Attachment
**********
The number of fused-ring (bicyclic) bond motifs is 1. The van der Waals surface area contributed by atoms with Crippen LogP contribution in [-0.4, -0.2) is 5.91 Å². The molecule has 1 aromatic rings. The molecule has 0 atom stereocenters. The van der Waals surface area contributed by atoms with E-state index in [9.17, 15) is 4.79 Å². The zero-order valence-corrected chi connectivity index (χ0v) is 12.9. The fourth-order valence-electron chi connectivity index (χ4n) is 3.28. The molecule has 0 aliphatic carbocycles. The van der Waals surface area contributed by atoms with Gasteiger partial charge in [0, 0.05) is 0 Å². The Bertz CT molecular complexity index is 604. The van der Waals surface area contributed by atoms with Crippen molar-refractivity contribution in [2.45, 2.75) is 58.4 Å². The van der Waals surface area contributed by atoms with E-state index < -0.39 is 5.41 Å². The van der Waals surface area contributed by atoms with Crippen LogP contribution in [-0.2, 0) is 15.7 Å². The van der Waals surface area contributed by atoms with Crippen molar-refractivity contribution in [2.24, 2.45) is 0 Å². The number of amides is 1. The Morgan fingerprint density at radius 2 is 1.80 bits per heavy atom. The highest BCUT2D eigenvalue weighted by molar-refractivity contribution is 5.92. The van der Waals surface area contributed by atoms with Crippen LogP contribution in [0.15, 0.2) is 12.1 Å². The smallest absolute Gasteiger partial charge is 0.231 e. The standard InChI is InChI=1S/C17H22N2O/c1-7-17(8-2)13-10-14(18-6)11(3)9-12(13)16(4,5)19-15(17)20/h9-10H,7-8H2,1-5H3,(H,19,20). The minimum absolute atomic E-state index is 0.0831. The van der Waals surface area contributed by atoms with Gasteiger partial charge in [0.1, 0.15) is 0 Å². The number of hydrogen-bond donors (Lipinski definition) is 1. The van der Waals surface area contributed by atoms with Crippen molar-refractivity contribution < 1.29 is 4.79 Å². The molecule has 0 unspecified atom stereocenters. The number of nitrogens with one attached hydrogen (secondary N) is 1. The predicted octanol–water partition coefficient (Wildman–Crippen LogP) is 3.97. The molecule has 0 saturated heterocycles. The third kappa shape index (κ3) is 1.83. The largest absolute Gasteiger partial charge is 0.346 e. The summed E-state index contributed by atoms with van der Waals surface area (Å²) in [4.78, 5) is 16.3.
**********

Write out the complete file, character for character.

The number of fused-ring (bicyclic) bond motifs is 1. The van der Waals surface area contributed by atoms with Crippen LogP contribution in [-0.4, -0.2) is 5.91 Å². The molecule has 1 aromatic rings. The molecule has 0 atom stereocenters. The van der Waals surface area contributed by atoms with E-state index in [9.17, 15) is 4.79 Å². The zero-order valence-corrected chi connectivity index (χ0v) is 12.9. The fourth-order valence-electron chi connectivity index (χ4n) is 3.28. The molecule has 0 aliphatic carbocycles. The van der Waals surface area contributed by atoms with Gasteiger partial charge in [0, 0.05) is 0 Å². The Bertz CT molecular complexity index is 604. The van der Waals surface area contributed by atoms with Crippen molar-refractivity contribution in [2.45, 2.75) is 58.4 Å². The van der Waals surface area contributed by atoms with E-state index < -0.39 is 5.41 Å². The van der Waals surface area contributed by atoms with Crippen LogP contribution in [-0.2, 0) is 15.7 Å². The van der Waals surface area contributed by atoms with Crippen molar-refractivity contribution in [2.24, 2.45) is 0 Å². The number of amides is 1. The Morgan fingerprint density at radius 2 is 1.80 bits per heavy atom. The highest BCUT2D eigenvalue weighted by molar-refractivity contribution is 5.92. The van der Waals surface area contributed by atoms with Crippen LogP contribution in [0.15, 0.2) is 12.1 Å². The smallest absolute Gasteiger partial charge is 0.231 e. The standard InChI is InChI=1S/C17H22N2O/c1-7-17(8-2)13-10-14(18-6)11(3)9-12(13)16(4,5)19-15(17)20/h9-10H,7-8H2,1-5H3,(H,19,20). The minimum absolute atomic E-state index is 0.0831. The van der Waals surface area contributed by atoms with Gasteiger partial charge in [0.1, 0.15) is 0 Å². The number of hydrogen-bond donors (Lipinski definition) is 1. The van der Waals surface area contributed by atoms with Crippen molar-refractivity contribution < 1.29 is 4.79 Å². The molecule has 0 unspecified atom stereocenters. The number of nitrogens with one attached hydrogen (secondary N) is 1. The predicted octanol–water partition coefficient (Wildman–Crippen LogP) is 3.97. The molecule has 0 saturated heterocycles. The third kappa shape index (κ3) is 1.83. The largest absolute Gasteiger partial charge is 0.346 e. The summed E-state index contributed by atoms with van der Waals surface area (Å²) in [4.78, 5) is 16.3.